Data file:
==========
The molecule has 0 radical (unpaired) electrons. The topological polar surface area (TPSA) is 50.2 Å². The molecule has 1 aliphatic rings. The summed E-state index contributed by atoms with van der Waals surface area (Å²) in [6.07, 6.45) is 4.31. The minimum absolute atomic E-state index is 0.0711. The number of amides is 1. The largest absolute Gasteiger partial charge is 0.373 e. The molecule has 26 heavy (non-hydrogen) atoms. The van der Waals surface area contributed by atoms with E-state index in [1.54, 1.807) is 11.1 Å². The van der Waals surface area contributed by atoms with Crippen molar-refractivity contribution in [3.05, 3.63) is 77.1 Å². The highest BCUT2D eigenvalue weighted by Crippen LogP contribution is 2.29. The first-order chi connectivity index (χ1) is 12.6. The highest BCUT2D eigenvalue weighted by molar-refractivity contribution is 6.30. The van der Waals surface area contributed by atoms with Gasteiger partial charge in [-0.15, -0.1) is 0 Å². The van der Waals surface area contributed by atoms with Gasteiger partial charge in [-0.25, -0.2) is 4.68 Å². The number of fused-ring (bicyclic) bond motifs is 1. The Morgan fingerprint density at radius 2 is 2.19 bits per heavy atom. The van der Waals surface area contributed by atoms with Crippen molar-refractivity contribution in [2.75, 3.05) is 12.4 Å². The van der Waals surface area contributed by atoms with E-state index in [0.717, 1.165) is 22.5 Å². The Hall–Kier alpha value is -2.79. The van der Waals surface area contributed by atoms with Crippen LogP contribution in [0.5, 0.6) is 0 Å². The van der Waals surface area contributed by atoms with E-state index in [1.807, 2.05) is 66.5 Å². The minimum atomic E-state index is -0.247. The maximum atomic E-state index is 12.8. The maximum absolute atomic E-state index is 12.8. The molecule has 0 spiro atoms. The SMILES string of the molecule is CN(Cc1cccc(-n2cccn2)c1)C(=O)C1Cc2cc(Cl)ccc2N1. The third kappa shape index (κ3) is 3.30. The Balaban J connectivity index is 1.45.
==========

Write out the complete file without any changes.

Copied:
The molecule has 0 radical (unpaired) electrons. The topological polar surface area (TPSA) is 50.2 Å². The molecule has 1 aliphatic rings. The summed E-state index contributed by atoms with van der Waals surface area (Å²) in [6.07, 6.45) is 4.31. The minimum absolute atomic E-state index is 0.0711. The number of amides is 1. The largest absolute Gasteiger partial charge is 0.373 e. The molecule has 26 heavy (non-hydrogen) atoms. The van der Waals surface area contributed by atoms with E-state index in [1.54, 1.807) is 11.1 Å². The van der Waals surface area contributed by atoms with Crippen molar-refractivity contribution in [3.05, 3.63) is 77.1 Å². The highest BCUT2D eigenvalue weighted by Crippen LogP contribution is 2.29. The first-order chi connectivity index (χ1) is 12.6. The highest BCUT2D eigenvalue weighted by molar-refractivity contribution is 6.30. The van der Waals surface area contributed by atoms with Gasteiger partial charge in [-0.15, -0.1) is 0 Å². The van der Waals surface area contributed by atoms with Gasteiger partial charge in [-0.25, -0.2) is 4.68 Å². The number of fused-ring (bicyclic) bond motifs is 1. The Morgan fingerprint density at radius 2 is 2.19 bits per heavy atom. The van der Waals surface area contributed by atoms with Crippen molar-refractivity contribution in [2.75, 3.05) is 12.4 Å². The van der Waals surface area contributed by atoms with E-state index in [0.717, 1.165) is 22.5 Å². The Hall–Kier alpha value is -2.79. The van der Waals surface area contributed by atoms with Crippen LogP contribution in [0.5, 0.6) is 0 Å². The van der Waals surface area contributed by atoms with E-state index in [1.807, 2.05) is 66.5 Å². The minimum atomic E-state index is -0.247. The maximum atomic E-state index is 12.8. The maximum absolute atomic E-state index is 12.8. The molecule has 0 spiro atoms. The SMILES string of the molecule is CN(Cc1cccc(-n2cccn2)c1)C(=O)C1Cc2cc(Cl)ccc2N1. The third kappa shape index (κ3) is 3.30. The Balaban J connectivity index is 1.45.